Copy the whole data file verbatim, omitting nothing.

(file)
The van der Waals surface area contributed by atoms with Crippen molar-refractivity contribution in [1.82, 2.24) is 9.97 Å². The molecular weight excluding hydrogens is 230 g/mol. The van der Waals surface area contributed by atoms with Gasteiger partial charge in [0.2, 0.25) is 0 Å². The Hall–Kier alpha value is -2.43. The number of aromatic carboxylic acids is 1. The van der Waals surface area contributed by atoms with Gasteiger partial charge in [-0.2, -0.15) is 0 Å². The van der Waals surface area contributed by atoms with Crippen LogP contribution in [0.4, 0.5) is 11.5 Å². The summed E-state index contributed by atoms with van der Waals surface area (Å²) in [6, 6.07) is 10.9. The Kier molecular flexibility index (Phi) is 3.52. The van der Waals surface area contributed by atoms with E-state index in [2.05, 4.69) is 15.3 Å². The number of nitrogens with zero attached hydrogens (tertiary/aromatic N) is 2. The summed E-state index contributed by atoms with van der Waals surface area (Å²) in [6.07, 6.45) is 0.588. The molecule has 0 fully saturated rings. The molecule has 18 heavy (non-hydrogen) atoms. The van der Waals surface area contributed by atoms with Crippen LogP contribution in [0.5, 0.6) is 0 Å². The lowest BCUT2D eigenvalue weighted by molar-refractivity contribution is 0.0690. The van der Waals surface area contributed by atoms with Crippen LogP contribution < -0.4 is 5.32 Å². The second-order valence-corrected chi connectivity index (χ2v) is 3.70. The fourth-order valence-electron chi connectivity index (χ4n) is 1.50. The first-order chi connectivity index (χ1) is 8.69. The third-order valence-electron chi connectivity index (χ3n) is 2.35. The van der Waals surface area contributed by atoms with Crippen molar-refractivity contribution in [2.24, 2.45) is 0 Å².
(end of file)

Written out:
The van der Waals surface area contributed by atoms with Crippen molar-refractivity contribution in [1.82, 2.24) is 9.97 Å². The molecular weight excluding hydrogens is 230 g/mol. The van der Waals surface area contributed by atoms with Gasteiger partial charge in [0.2, 0.25) is 0 Å². The Hall–Kier alpha value is -2.43. The number of aromatic carboxylic acids is 1. The van der Waals surface area contributed by atoms with Gasteiger partial charge in [-0.2, -0.15) is 0 Å². The van der Waals surface area contributed by atoms with Crippen LogP contribution in [0.4, 0.5) is 11.5 Å². The summed E-state index contributed by atoms with van der Waals surface area (Å²) in [6, 6.07) is 10.9. The Kier molecular flexibility index (Phi) is 3.52. The van der Waals surface area contributed by atoms with E-state index in [2.05, 4.69) is 15.3 Å². The number of nitrogens with zero attached hydrogens (tertiary/aromatic N) is 2. The summed E-state index contributed by atoms with van der Waals surface area (Å²) in [6.07, 6.45) is 0.588. The molecule has 0 fully saturated rings. The molecule has 18 heavy (non-hydrogen) atoms. The van der Waals surface area contributed by atoms with Crippen LogP contribution in [0.5, 0.6) is 0 Å². The lowest BCUT2D eigenvalue weighted by molar-refractivity contribution is 0.0690. The van der Waals surface area contributed by atoms with Crippen LogP contribution < -0.4 is 5.32 Å². The second-order valence-corrected chi connectivity index (χ2v) is 3.70. The fourth-order valence-electron chi connectivity index (χ4n) is 1.50. The first-order chi connectivity index (χ1) is 8.69. The third-order valence-electron chi connectivity index (χ3n) is 2.35. The van der Waals surface area contributed by atoms with Crippen molar-refractivity contribution in [2.24, 2.45) is 0 Å².